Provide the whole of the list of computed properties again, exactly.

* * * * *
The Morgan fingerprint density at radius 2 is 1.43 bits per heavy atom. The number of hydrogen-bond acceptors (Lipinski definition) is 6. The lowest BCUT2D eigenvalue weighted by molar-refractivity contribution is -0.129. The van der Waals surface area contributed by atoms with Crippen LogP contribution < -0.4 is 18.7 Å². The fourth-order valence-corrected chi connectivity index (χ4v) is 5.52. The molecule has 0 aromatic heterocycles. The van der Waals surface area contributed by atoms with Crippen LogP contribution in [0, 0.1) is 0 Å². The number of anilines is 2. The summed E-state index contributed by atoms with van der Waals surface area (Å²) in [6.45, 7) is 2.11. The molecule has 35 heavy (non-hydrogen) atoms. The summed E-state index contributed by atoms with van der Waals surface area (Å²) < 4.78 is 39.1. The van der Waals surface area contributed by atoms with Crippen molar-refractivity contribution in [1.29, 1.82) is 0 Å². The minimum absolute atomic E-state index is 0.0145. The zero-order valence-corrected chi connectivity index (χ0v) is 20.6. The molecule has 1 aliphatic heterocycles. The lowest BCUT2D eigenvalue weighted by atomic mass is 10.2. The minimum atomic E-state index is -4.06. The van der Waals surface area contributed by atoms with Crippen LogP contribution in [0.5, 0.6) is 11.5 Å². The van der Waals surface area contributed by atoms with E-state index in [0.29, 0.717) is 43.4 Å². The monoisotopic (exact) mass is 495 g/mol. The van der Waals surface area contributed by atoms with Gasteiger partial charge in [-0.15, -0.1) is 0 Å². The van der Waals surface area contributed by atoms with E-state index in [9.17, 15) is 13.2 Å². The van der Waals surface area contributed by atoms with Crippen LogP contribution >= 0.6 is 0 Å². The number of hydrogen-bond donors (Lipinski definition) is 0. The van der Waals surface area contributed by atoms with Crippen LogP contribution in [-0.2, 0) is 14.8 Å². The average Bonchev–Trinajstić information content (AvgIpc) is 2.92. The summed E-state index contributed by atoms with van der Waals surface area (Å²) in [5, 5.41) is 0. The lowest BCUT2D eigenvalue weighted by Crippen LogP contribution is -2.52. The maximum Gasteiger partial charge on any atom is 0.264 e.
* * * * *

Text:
The Morgan fingerprint density at radius 2 is 1.43 bits per heavy atom. The number of hydrogen-bond acceptors (Lipinski definition) is 6. The lowest BCUT2D eigenvalue weighted by molar-refractivity contribution is -0.129. The van der Waals surface area contributed by atoms with Crippen LogP contribution < -0.4 is 18.7 Å². The fourth-order valence-corrected chi connectivity index (χ4v) is 5.52. The molecule has 0 aromatic heterocycles. The van der Waals surface area contributed by atoms with Crippen LogP contribution in [0, 0.1) is 0 Å². The number of anilines is 2. The summed E-state index contributed by atoms with van der Waals surface area (Å²) in [6.45, 7) is 2.11. The molecule has 35 heavy (non-hydrogen) atoms. The summed E-state index contributed by atoms with van der Waals surface area (Å²) < 4.78 is 39.1. The van der Waals surface area contributed by atoms with Crippen molar-refractivity contribution in [1.29, 1.82) is 0 Å². The minimum absolute atomic E-state index is 0.0145. The zero-order valence-corrected chi connectivity index (χ0v) is 20.6. The molecule has 1 aliphatic heterocycles. The lowest BCUT2D eigenvalue weighted by atomic mass is 10.2. The minimum atomic E-state index is -4.06. The van der Waals surface area contributed by atoms with Crippen LogP contribution in [0.5, 0.6) is 11.5 Å². The van der Waals surface area contributed by atoms with E-state index in [0.29, 0.717) is 43.4 Å². The monoisotopic (exact) mass is 495 g/mol. The van der Waals surface area contributed by atoms with Gasteiger partial charge in [-0.15, -0.1) is 0 Å². The van der Waals surface area contributed by atoms with E-state index in [9.17, 15) is 13.2 Å². The van der Waals surface area contributed by atoms with Crippen LogP contribution >= 0.6 is 0 Å². The number of hydrogen-bond donors (Lipinski definition) is 0. The van der Waals surface area contributed by atoms with Crippen LogP contribution in [-0.2, 0) is 14.8 Å². The average Bonchev–Trinajstić information content (AvgIpc) is 2.92. The summed E-state index contributed by atoms with van der Waals surface area (Å²) in [5, 5.41) is 0. The lowest BCUT2D eigenvalue weighted by Crippen LogP contribution is -2.52. The maximum Gasteiger partial charge on any atom is 0.264 e.